By Ardain Isma
“United We Stand” is the emblematic symbol of the Haitian nation—symbol planted right into the heart of the Haitian flag as a vivid reminder to all Haitians that their country’s independence was built out of tremendous sacrifices of which only our forefathers wholeheartedly united under a just cause could usher to bear. For one hundred years, this creed was deeply rooted in the hearts and souls of all Haitians—rich or poor—who used it whenever it deemed necessary. Of course, having to beat the world’s mightiest army to break the chain of slavery and set free—at last—more than a million slaves, Haiti wrapped under its belt a record that still stands, two hundred years later.
In the aftermath of a thirteen-year war with the French which produced independence in 1804, the country emerged to some extent as a regional power, inspiring freedom across the continent, from Alaska to Patagonia. For a while, Haiti’s glory seemed everlasting. It shone and rose over the highest mountains, and it crossed over the deepest and choppiest waters to knock and shake the souls of millions still in bondage to finally break their fear so they could make the last stand against the odds. Indeed, Haiti was an oasis that everyone fleeing the horror of slavery wanted to run into.
A safe haven it truly was, for the new country stood in the middle of a hostile environment. Colonial powers did everything they could to undermine the first black independent country in the Americas. The United States refused to recognize Haitian independence for the consensus in Washington was that it was too dangerous to allow black diplomats in the nation’s capital. It could infuriate southern legislators, who saw Haiti as the quintessential threat to slavery—the best machine for agricultural development in the South. Spain and England vehemently opposed the new Haitian nation that they considered as the ultimate menace to their colonies.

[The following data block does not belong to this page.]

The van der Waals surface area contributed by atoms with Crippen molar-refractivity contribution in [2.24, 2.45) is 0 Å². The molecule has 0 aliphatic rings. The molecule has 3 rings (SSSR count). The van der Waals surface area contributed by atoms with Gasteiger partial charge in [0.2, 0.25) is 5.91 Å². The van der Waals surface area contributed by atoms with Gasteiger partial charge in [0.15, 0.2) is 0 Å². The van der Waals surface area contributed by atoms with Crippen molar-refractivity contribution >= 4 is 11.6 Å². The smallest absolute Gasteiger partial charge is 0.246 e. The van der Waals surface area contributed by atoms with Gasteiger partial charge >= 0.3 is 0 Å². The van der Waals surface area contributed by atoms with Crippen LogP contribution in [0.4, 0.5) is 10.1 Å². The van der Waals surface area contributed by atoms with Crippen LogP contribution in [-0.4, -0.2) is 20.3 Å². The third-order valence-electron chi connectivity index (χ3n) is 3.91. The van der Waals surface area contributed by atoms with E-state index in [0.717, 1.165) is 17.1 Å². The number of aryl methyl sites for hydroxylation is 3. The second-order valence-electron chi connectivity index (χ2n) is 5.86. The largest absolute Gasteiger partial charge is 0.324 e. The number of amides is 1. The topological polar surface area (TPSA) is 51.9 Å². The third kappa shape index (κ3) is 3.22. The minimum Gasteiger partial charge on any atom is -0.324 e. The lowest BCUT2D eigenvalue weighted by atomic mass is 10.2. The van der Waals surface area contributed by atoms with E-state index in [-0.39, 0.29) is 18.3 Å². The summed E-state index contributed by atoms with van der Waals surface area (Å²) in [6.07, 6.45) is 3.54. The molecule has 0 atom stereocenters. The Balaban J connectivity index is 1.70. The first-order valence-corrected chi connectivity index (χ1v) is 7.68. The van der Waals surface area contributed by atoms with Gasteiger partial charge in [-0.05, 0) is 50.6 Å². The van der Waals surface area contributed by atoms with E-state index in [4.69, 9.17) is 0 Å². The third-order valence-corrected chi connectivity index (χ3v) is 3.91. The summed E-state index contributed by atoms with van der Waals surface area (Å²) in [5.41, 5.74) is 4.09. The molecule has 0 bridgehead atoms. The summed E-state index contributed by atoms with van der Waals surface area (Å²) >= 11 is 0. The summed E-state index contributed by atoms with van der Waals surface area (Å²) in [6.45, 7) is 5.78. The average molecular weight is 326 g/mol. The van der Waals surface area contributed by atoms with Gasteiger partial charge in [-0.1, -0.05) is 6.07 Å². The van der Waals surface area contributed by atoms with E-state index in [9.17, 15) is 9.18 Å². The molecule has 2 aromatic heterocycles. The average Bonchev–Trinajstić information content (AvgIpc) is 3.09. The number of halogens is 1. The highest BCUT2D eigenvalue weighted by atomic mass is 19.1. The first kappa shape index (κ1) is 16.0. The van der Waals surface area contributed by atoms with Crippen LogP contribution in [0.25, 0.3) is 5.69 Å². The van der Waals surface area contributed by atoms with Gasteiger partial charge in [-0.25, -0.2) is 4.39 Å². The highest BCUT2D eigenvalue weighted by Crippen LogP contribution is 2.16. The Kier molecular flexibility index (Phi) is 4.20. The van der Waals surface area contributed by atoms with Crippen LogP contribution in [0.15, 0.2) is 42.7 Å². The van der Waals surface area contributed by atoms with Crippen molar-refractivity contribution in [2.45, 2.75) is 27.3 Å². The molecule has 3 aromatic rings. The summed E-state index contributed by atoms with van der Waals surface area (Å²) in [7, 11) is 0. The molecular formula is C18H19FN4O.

So, praying for the country’s demise and acting to achieve that dream occupied front and center in foreign policy initiatives of European colonial powers. And they had “good” reasons to feel that way. Simon Bolivar, the South American great liberator, could not have achieved independence for his fellow South Americans if weren’t for Haitian military and other logistical assistance. Alexandre Pétion, then Haitian president, asked nothing in return for Haitian assistance but a promise to free all blacks in liberated territories. As in the United States and contrary to Haiti, the quest for independence in Latin America was not being led by revolted slave leaders. The sons of slave holders led it to their own strategic interests, and freeing slaves, to many of the generals who themselves owned slaves, was detrimental to their aspirations—politically, socially and economically. Ignoring this request from Haitian leaders was the first political backstabbing Haiti had to endure in its foreign policy matters. However, in 1825, at the first Ibero-American summit in Panama—then a Colombian province—Bolivar admitted that independence could have still been an elusive dream if it weren’t for “our brothers in Haiti.”
The threat from within
If at the turn of the 19th century Haiti was the head of Pan-Africanism and a Mecca of the Caribbean for all oppressed people, Haitian leaders have misunderstood their historical mission. Past glory is not sustainable unless it is maintained by contemporary achievements. Obviously, those who were at the driver seat in Haiti did not seem to have grand ambitions for the country they had just liberated, believing they could dwell forever on the semi-feudalism and archaic mercantilism that marked the 18th century Saint-Domingue (name of Haiti’s colonial era) as the world’s richest colony.